Editor’s note: This market commentary is provided by the Dairy Division at FCStone/Downes-O'Neill in Chicago, Ill.
When Yogi Berra said, “it’s like de ja vu all over again,” he could have been talking about the spot session yesterday. We saw block prices fall before buyers stepped in and lifted prices back up to $2.155, with trades coming all the way up. And we settled at $2.155, unchanged on the day with a whopping 16 loads trading. Even the barrels got in on the action, with prices up ½ cent to $2.13, but didn’t trade, leaving two bids unfilled.
The futures market saw a relatively active session with 1,282 contracts traded and prices settling steady to 30 cents higher. We opened the morning with prices as much as 20 cents stronger before blocks traded down. As soon as prices in spot broke, the futures followed, only to quickly recover as soon as the blocks started getting bid back up on the spot session. Most of the activity was confined to August and September, with 927 contracts trading in those 2 months.
The weekly Cold Storage Report indicates showed that cheese stocks rose 0.8% on the week and 4.8% year over year. The USDA’s Livestock, Dairy and Poultry report indicated that American cheese demand in May rose 1.4% above a year ago and 3.5% above previous-month levels. Year to date, American cheese use is up 3.5%, while other cheese usage is up 6.9%. Total cheese use is up a very solid 5.5%.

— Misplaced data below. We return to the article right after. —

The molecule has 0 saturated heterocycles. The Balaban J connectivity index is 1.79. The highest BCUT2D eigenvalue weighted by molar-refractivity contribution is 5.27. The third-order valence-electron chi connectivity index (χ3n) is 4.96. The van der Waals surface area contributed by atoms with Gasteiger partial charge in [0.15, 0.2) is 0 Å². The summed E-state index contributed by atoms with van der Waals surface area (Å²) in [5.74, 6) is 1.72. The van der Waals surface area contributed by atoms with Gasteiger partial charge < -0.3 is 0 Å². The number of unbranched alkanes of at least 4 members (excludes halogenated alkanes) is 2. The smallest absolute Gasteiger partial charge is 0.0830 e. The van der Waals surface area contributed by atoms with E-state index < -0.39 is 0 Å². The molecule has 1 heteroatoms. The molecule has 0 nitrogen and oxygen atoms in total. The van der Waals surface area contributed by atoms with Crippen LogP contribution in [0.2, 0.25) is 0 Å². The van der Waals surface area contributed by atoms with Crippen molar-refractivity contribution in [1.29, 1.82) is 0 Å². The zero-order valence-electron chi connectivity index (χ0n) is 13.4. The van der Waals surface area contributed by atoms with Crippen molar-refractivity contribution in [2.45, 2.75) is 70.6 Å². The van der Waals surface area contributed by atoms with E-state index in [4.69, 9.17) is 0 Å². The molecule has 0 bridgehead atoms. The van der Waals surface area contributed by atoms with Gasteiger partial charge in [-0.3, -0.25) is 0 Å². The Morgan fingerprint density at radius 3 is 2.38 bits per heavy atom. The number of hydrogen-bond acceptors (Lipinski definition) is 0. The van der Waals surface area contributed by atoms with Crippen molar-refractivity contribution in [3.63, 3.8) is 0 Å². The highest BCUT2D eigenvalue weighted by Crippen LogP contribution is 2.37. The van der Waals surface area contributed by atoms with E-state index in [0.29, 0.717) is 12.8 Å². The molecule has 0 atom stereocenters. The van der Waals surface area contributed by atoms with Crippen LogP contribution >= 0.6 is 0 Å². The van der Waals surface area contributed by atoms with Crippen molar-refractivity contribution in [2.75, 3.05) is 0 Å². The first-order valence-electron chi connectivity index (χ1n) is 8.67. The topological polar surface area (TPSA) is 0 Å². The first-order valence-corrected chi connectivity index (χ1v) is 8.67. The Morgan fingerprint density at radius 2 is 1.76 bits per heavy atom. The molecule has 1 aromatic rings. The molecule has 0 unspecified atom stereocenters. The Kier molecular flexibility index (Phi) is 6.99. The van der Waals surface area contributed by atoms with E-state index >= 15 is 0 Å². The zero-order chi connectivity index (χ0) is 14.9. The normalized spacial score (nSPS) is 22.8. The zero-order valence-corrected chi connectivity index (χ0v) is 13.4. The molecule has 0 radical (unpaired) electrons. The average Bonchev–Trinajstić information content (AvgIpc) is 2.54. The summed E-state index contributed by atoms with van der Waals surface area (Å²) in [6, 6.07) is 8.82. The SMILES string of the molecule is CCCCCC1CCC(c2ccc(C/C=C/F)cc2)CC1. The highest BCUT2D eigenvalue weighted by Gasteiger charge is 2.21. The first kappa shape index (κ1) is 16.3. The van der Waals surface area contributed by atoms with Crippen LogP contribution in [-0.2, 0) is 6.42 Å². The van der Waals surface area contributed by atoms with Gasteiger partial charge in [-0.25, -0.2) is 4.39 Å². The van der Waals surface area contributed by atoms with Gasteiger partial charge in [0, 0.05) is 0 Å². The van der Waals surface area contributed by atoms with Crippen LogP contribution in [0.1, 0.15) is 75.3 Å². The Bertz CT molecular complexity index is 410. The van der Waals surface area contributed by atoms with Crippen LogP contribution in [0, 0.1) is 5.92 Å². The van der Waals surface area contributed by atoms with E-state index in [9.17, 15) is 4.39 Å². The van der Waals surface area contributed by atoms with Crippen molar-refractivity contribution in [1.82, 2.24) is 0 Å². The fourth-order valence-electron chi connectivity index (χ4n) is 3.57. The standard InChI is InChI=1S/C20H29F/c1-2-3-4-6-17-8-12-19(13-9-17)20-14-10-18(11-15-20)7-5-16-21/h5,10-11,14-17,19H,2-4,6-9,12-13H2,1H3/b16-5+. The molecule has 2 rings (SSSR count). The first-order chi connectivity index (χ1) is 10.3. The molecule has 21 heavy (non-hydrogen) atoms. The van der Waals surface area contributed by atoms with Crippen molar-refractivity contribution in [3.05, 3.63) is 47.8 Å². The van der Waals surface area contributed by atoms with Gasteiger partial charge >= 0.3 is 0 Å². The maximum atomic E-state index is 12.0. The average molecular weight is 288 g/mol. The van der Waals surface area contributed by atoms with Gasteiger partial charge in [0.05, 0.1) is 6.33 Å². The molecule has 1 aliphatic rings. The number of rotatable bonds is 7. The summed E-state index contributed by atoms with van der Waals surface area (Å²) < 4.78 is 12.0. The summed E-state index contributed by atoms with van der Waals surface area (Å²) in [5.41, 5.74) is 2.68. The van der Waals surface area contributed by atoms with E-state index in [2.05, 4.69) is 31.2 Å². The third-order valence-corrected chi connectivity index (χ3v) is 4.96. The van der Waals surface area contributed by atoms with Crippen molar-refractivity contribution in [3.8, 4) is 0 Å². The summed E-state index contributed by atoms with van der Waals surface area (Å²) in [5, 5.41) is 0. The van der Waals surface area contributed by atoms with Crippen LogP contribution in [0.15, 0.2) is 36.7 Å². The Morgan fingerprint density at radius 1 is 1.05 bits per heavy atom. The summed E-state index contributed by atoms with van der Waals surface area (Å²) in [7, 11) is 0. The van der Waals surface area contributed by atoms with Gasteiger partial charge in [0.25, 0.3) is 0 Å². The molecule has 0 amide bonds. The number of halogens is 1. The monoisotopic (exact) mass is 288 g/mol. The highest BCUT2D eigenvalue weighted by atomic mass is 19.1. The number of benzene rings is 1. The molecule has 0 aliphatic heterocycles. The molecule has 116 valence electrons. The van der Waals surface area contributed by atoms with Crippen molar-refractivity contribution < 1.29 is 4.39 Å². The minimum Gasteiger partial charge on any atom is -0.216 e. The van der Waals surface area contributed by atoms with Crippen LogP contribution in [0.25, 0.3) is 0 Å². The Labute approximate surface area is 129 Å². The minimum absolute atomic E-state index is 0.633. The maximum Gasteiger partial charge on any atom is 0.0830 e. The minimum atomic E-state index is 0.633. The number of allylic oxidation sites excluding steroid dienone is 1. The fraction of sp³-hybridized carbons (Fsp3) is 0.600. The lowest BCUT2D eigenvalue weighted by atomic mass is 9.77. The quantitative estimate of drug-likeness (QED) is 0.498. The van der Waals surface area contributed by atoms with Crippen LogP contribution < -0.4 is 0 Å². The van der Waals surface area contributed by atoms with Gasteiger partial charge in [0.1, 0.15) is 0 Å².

Cheese futures traded 32 times and finished mostly flat with the exception of September and October where prices were up 0.011 to 0.012 cents, incidentally all activity was confined to those months.
Grain prices trended higher for most of the day, with corn fighting its way to gain 1.75 cents in September to settle at 691.50 while December picked up 4.75 cents to settle at 691.50…both September and December are at parity. Meanwhile, beans trended higher most of the day, but were still down on the day with September losing 8.50 cents to 1371.75, while November lost 8.25 cents to settle at 1380.50.
The fact that grains were able to trend higher in the face of a soaring dollar which rose by more than 600 points and a steep fall in crude oil prices which plummeted by over $2 tells us that buyers still see some weather risk in the market. Early Tuesday, pictures of parched bean crops in Ohio circulated the trade floor. While it seems that for the time being the worst is behind the corn crop, beans are still vulnerable until pod setting is complete. That being said, current six- to 10-day weather reports call for healthy rain across much of the grain belt.
The dollar will continue to have an impact of grains. The U.S. will not default and only talking heads on TV will seriously explore this possibility. Nonetheless, in the near term we’ll hear talk of downgrades by the ratings agencies, the same agencies that slapped AAA ratings on those wonderful subprime mortgage bond, which is bearish of the dollar, but when the debt situation is resolved, we wouldn’t be surprised to see the Greenback soar and that should push grain prices lower.
We look for corn to open 1 to 2 cents lower and soybeans to open 1 to 2 higher.